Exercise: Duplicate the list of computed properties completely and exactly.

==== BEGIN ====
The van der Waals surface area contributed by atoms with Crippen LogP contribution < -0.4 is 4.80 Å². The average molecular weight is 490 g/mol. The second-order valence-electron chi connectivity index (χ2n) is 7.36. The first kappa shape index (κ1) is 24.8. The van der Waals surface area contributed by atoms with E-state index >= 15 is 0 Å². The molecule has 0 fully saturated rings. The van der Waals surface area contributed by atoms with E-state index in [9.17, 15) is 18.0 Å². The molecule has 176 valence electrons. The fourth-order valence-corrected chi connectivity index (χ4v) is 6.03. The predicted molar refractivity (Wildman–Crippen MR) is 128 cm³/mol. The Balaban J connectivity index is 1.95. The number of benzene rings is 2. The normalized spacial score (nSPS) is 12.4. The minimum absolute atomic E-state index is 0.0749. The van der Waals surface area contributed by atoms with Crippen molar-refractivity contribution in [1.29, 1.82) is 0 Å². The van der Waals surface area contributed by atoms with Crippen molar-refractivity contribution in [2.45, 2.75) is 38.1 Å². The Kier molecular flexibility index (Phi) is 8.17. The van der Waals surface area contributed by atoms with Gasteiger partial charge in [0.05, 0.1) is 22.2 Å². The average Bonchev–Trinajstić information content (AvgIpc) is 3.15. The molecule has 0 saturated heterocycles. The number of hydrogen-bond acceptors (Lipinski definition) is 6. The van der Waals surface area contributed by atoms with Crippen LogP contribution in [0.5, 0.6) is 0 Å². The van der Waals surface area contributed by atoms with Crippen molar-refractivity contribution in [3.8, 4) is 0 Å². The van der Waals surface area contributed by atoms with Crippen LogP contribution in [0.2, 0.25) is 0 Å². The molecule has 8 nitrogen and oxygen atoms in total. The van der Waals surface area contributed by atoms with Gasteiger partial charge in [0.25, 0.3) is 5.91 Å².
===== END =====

The van der Waals surface area contributed by atoms with Crippen LogP contribution < -0.4 is 4.80 Å². The average molecular weight is 490 g/mol. The second-order valence-electron chi connectivity index (χ2n) is 7.36. The first kappa shape index (κ1) is 24.8. The van der Waals surface area contributed by atoms with E-state index >= 15 is 0 Å². The molecule has 0 fully saturated rings. The van der Waals surface area contributed by atoms with E-state index in [9.17, 15) is 18.0 Å². The molecule has 176 valence electrons. The fourth-order valence-corrected chi connectivity index (χ4v) is 6.03. The predicted molar refractivity (Wildman–Crippen MR) is 128 cm³/mol. The Balaban J connectivity index is 1.95. The number of benzene rings is 2. The normalized spacial score (nSPS) is 12.4. The minimum absolute atomic E-state index is 0.0749. The van der Waals surface area contributed by atoms with Crippen molar-refractivity contribution in [1.29, 1.82) is 0 Å². The van der Waals surface area contributed by atoms with Crippen molar-refractivity contribution in [2.45, 2.75) is 38.1 Å². The Kier molecular flexibility index (Phi) is 8.17. The van der Waals surface area contributed by atoms with Gasteiger partial charge in [0.05, 0.1) is 22.2 Å². The average Bonchev–Trinajstić information content (AvgIpc) is 3.15. The molecule has 0 saturated heterocycles. The number of hydrogen-bond acceptors (Lipinski definition) is 6. The van der Waals surface area contributed by atoms with Crippen LogP contribution in [0.5, 0.6) is 0 Å². The van der Waals surface area contributed by atoms with Crippen molar-refractivity contribution in [3.8, 4) is 0 Å². The van der Waals surface area contributed by atoms with Crippen LogP contribution in [0.2, 0.25) is 0 Å². The molecule has 8 nitrogen and oxygen atoms in total. The van der Waals surface area contributed by atoms with Gasteiger partial charge in [0.25, 0.3) is 5.91 Å².